Environment Rich in Germs May Reduce Risk of Asthma
By DENISE GRADY
Published: September 19, 2002
Children from extremely clean homes may be more likely to develop asthma and hay fever than those who grow up on farms or in families that allow a bit of dirt in the house, researchers are reporting.
Dirt and manure may be beneficial because they are swarming with bacteria, which can help an infant's immune system to mature and develop tolerance -- instead of allergies -- to environmental substances like pollen and animal dander.
The new findings, published today in The New England Journal of Medicine, add to a growing collection of evidence for the ''hygiene hypothesis.'' This theory suggests that 20th century advances like indoor plumbing, antibiotics and cleaner homes may have contributed to recent increases in allergy, asthma and eczema by decreasing rates of childhood infection. Some infections early in life, the argument goes, help the immune system develop properly.
The new study, led by Dr. Charlotte Braun-Fahrländer of the Institute of Social and Preventive Medicine in Basel, Switzerland, found that farm children were less prone to allergies and asthma than nonfarm children. It also found that the more the children were exposed to a certain bacterial component, the less likely they were to have allergies.
Earlier studies also supported the hygiene hypothesis, suggesting that children who grow up with pets or in large families, or who attend day care -- all rich sources of germs -- are less likely to develop asthma.
But the studies do not mean that people should buy pets, abandon housecleaning, frequent farms or send their children to day care just to prevent allergies. Researchers say they still do not understand allergies and asthma well enough to make such recommendations. More than 25 genes may play a role, and some families have such a strong genetic tendency to allergies that, as one researcher said, not even living in a barn would protect them. For children who already have allergies, exposure to animals or dust can make things worse.
''It's not so simple that you can isolate one thing and say 'If you're exposed to this, it's good, if you're exposed to that, it's bad,' '' said Dr. Scott T. Weiss, a professor at Harvard Medical School who wrote an editorial accompanying the new study. ''It's way too complicated.''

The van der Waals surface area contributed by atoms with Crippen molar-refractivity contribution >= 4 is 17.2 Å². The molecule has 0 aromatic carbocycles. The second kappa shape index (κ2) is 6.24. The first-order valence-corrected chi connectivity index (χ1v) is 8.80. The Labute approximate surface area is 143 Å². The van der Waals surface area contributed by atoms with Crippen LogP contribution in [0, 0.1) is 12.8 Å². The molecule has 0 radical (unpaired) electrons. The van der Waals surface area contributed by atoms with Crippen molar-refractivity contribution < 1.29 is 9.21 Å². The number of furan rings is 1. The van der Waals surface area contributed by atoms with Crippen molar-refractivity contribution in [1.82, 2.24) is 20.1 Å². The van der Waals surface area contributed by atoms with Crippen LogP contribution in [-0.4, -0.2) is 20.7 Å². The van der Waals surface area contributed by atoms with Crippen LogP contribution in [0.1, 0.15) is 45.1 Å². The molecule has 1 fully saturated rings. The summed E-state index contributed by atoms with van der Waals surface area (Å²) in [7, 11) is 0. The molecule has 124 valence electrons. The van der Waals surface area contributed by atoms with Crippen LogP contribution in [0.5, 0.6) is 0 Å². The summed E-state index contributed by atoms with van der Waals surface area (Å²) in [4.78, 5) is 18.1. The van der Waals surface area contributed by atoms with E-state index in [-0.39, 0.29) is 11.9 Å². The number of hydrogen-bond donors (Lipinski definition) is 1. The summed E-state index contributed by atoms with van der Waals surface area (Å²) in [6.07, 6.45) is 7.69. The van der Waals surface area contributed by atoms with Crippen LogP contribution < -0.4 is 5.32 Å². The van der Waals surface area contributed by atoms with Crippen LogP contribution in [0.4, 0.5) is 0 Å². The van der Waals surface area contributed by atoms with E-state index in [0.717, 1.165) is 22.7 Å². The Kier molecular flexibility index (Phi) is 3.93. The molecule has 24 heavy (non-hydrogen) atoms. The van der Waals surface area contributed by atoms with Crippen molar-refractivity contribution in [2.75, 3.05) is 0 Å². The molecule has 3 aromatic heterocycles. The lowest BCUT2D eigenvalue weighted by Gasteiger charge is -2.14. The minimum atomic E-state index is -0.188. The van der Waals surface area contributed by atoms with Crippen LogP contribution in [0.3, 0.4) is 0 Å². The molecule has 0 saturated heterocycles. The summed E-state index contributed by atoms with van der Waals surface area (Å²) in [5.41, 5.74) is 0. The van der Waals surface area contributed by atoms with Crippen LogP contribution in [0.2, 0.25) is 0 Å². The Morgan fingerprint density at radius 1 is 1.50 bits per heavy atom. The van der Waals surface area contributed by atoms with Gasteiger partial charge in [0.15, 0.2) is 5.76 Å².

About 17 million Americans have asthma, according to the American Academy of Allergy Asthma and Immunology. In 1999, 4,657 people died of it. From 1980 to 1994, the prevalence of asthma rose by 75 percent, and scientists do not know why. Improved detection and diagnosis cannot account for all of the increase.
The new study included 319 children from farms and 493 from nonfarming homes, all 6 to 13 years old and all from rural parts of Austria, Germany and Switzerland. Among the farm children, 4.1 percent had hay fever and 3.1 percent had allergy-related asthma. The rates were higher among the children not on farms: 10.5 percent had hay fever and 5.9 percent had allergic asthma. Other measures of allergy were also higher in the nonfarm children.
The researchers also measured the levels of a substance called endotoxin in dust from the children's mattresses. Endotoxin is a component of many types of bacteria, and levels tend to be high on farms. In the study, farms did have higher endotoxin levels than nonfarm homes, and the scientists found that in mattresses, the highest levels of endotoxin were associated with the lowest risk of asthma and allergy.
For instance, children whose mattresses had the lowest endotoxin levels had the highest hay fever rates, about 15 percent, while those with the most endotoxin in their mattresses had the lowest hay fever rates, about 2 or 3 percent.
The study showed only correlations between endotoxin levels and allergy; it did not prove cause and effect. Other compounds made by bacteria could be involved as well.
The research may eventually lead to new treatments to be given early in life, perhaps as vaccinations, to prevent asthma and allergies. But endotoxin itself would probably not work as a treatment, said Dr. Donald Leung, head of the pediatric allergy and immunology division of the National Jewish Medical and Research Center in Denver.
''If you give too much endotoxin, you get sick,'' Dr. Leung said. ''Endotoxin is what causes people to go into septic shock. And at high concentrations, it can cause lung disease.''
But researchers are looking for other substances that can help the immune system develop properly.
Dr. Weiss said: ''We've made a lot of progress. The field is rapidly advancing, and in the next few years there may be specific recommendations or vaccinations.''